UBC Faculty Research and Publications

Condoms and sexual health education as evidence: impact of criminalization of in-call venues and managers on migrant sex workers access to HIV/STI prevention in a Canadian setting Anderson, S.; Shannon, K.; Li, J.; Lee, Y.; Chettiar, J.; Goldenberg, S.; Krüsi, A.

Abstract

Background: Despite a large body of evidence globally demonstrating that the criminalization of sex workers increases HIV/STI risks, we know far less about the impact of criminalization and policing of managers and in-call establishments on HIV/STI prevention among sex workers, and even less so among migrant sex workers. Methods: Analysis draws on ethnographic fieldwork and 46 qualitative interviews with migrant sex workers, managers and business owners of in-call sex work venues in Metro Vancouver, Canada. Results: The criminalization of in-call venues and third parties explicitly limits sex workers’ access to HIV/STI prevention, including manager restrictions on condoms and limited onsite access to sexual health information and HIV/STI testing. With limited labour protections and socio-cultural barriers, criminalization and policing undermine the health and human rights of migrant sex workers working in –call venues. Conclusions: This research supports growing evidence-based calls for decriminalization of sex work, including the removal of criminal sanctions targeting third parties and in-call venues, alongside programs and policies that better protect the working conditions of migrant sex workers as critical to HIV/STI prevention and human rights.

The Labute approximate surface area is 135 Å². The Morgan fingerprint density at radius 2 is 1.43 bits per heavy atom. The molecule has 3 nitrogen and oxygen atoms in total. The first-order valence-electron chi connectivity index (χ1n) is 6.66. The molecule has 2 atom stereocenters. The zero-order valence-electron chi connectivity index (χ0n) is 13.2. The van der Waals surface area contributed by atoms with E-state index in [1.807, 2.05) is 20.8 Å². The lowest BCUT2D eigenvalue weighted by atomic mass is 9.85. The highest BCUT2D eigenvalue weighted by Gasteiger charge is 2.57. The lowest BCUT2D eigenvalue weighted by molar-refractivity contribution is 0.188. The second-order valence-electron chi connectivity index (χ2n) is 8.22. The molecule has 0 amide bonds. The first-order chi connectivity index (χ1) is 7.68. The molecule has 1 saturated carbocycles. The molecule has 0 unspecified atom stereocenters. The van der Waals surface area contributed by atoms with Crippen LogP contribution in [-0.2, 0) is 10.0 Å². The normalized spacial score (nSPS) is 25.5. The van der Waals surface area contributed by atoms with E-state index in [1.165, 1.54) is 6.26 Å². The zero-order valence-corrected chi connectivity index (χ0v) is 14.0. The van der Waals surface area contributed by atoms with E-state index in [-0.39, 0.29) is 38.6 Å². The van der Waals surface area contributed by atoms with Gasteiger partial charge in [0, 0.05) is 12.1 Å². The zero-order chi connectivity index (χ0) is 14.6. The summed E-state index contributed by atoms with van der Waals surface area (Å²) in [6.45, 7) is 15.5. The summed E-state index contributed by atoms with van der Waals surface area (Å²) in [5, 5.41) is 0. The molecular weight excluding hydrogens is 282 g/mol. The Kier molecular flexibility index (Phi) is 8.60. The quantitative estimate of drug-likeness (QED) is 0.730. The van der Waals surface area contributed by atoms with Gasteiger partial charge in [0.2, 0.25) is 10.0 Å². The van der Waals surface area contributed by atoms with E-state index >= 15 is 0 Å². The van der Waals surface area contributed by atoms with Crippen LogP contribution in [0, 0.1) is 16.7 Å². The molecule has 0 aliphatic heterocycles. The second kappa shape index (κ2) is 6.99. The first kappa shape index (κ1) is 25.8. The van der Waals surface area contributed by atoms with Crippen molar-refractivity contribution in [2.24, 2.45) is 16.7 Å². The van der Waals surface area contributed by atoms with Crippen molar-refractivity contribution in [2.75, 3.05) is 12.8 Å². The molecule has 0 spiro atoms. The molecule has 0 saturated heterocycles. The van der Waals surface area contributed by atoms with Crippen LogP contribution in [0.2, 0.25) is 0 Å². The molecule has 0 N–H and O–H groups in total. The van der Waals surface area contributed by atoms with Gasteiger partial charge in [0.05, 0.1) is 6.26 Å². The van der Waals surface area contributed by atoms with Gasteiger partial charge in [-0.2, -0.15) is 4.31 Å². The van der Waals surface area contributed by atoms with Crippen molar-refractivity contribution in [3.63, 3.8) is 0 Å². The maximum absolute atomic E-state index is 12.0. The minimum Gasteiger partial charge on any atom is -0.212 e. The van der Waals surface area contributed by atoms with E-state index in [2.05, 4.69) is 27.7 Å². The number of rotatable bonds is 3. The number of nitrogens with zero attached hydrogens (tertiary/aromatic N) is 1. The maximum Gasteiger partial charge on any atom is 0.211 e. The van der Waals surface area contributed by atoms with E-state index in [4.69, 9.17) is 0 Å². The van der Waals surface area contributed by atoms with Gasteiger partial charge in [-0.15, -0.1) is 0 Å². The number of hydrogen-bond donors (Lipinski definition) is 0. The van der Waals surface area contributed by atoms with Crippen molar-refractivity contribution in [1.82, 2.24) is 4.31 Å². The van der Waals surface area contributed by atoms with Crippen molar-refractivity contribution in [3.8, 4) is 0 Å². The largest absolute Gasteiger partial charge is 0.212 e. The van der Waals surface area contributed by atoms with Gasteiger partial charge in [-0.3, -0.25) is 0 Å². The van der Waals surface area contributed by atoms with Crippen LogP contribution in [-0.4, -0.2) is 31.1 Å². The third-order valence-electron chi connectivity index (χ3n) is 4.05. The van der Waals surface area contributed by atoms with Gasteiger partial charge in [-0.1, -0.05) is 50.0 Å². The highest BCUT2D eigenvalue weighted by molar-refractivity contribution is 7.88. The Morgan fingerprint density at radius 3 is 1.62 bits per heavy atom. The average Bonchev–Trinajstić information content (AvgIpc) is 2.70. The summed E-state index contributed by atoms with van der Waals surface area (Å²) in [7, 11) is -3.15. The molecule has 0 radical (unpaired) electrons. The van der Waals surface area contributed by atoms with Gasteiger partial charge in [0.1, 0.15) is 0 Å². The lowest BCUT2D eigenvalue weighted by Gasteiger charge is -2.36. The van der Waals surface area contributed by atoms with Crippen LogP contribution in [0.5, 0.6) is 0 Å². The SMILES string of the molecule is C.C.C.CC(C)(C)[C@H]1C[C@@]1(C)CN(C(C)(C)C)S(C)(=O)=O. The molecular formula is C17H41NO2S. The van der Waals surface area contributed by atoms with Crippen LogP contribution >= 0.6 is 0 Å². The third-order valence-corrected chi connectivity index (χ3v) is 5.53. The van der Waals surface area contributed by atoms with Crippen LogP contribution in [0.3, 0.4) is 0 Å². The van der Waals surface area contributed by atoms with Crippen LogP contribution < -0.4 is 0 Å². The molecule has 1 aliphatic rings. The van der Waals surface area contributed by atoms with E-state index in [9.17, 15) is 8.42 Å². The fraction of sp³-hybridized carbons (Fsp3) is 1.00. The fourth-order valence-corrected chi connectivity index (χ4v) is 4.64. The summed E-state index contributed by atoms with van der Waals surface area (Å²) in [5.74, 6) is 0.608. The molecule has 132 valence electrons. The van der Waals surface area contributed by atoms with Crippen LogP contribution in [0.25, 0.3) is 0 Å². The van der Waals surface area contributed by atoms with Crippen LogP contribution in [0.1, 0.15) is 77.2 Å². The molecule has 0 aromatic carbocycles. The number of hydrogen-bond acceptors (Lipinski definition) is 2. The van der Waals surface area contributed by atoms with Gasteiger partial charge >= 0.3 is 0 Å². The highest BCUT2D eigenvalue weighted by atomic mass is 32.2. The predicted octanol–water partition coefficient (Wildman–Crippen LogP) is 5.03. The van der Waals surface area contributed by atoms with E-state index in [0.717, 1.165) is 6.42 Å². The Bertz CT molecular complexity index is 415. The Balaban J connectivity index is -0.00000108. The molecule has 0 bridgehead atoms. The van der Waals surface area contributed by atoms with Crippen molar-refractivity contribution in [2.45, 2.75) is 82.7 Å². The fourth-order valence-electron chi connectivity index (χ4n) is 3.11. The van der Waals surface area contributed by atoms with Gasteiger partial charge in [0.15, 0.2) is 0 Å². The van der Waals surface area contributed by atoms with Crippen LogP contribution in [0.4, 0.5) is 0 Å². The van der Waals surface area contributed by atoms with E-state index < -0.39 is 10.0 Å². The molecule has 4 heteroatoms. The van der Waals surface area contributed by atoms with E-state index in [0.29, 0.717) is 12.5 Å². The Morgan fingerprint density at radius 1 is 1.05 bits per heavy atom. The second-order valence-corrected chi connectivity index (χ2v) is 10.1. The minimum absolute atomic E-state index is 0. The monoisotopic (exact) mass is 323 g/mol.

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Attribution 4.0 International (CC BY 4.0)

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